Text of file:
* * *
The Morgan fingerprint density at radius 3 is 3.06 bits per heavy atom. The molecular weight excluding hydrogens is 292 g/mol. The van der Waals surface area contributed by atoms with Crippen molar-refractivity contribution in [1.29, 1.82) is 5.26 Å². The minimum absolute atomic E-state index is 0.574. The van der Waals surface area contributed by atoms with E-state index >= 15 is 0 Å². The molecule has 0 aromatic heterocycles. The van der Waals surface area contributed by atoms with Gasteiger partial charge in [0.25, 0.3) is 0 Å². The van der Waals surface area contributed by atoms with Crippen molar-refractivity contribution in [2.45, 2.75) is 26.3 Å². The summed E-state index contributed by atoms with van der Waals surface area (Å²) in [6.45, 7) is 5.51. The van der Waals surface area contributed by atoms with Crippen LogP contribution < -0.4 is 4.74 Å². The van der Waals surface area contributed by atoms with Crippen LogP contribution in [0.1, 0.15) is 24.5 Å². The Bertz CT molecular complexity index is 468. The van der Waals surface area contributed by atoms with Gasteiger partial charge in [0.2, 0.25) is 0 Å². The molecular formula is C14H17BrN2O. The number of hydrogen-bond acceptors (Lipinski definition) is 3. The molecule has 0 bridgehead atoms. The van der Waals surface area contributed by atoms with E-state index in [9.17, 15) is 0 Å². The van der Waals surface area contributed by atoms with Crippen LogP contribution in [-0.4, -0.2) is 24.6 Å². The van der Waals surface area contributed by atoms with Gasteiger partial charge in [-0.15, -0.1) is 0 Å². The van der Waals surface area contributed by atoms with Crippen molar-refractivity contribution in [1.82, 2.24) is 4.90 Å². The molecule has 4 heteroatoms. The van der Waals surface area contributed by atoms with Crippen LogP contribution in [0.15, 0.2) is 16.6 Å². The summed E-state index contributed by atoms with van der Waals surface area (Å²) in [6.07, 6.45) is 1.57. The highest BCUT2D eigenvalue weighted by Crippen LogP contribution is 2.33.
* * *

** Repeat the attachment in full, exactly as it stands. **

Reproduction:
The Morgan fingerprint density at radius 3 is 3.06 bits per heavy atom. The molecular weight excluding hydrogens is 292 g/mol. The van der Waals surface area contributed by atoms with Crippen molar-refractivity contribution in [1.29, 1.82) is 5.26 Å². The minimum absolute atomic E-state index is 0.574. The van der Waals surface area contributed by atoms with E-state index >= 15 is 0 Å². The molecule has 0 aromatic heterocycles. The van der Waals surface area contributed by atoms with Gasteiger partial charge in [0.25, 0.3) is 0 Å². The van der Waals surface area contributed by atoms with Crippen molar-refractivity contribution in [2.45, 2.75) is 26.3 Å². The summed E-state index contributed by atoms with van der Waals surface area (Å²) in [6.45, 7) is 5.51. The van der Waals surface area contributed by atoms with Crippen LogP contribution < -0.4 is 4.74 Å². The van der Waals surface area contributed by atoms with Crippen LogP contribution in [0.1, 0.15) is 24.5 Å². The Bertz CT molecular complexity index is 468. The van der Waals surface area contributed by atoms with Gasteiger partial charge in [0.2, 0.25) is 0 Å². The molecular formula is C14H17BrN2O. The number of hydrogen-bond acceptors (Lipinski definition) is 3. The molecule has 0 bridgehead atoms. The van der Waals surface area contributed by atoms with E-state index in [9.17, 15) is 0 Å². The van der Waals surface area contributed by atoms with Crippen LogP contribution in [-0.4, -0.2) is 24.6 Å². The van der Waals surface area contributed by atoms with Gasteiger partial charge in [-0.15, -0.1) is 0 Å². The van der Waals surface area contributed by atoms with Crippen molar-refractivity contribution in [1.82, 2.24) is 4.90 Å². The molecule has 4 heteroatoms. The van der Waals surface area contributed by atoms with Crippen LogP contribution in [0.15, 0.2) is 16.6 Å². The summed E-state index contributed by atoms with van der Waals surface area (Å²) in [6.07, 6.45) is 1.57. The highest BCUT2D eigenvalue weighted by Crippen LogP contribution is 2.33.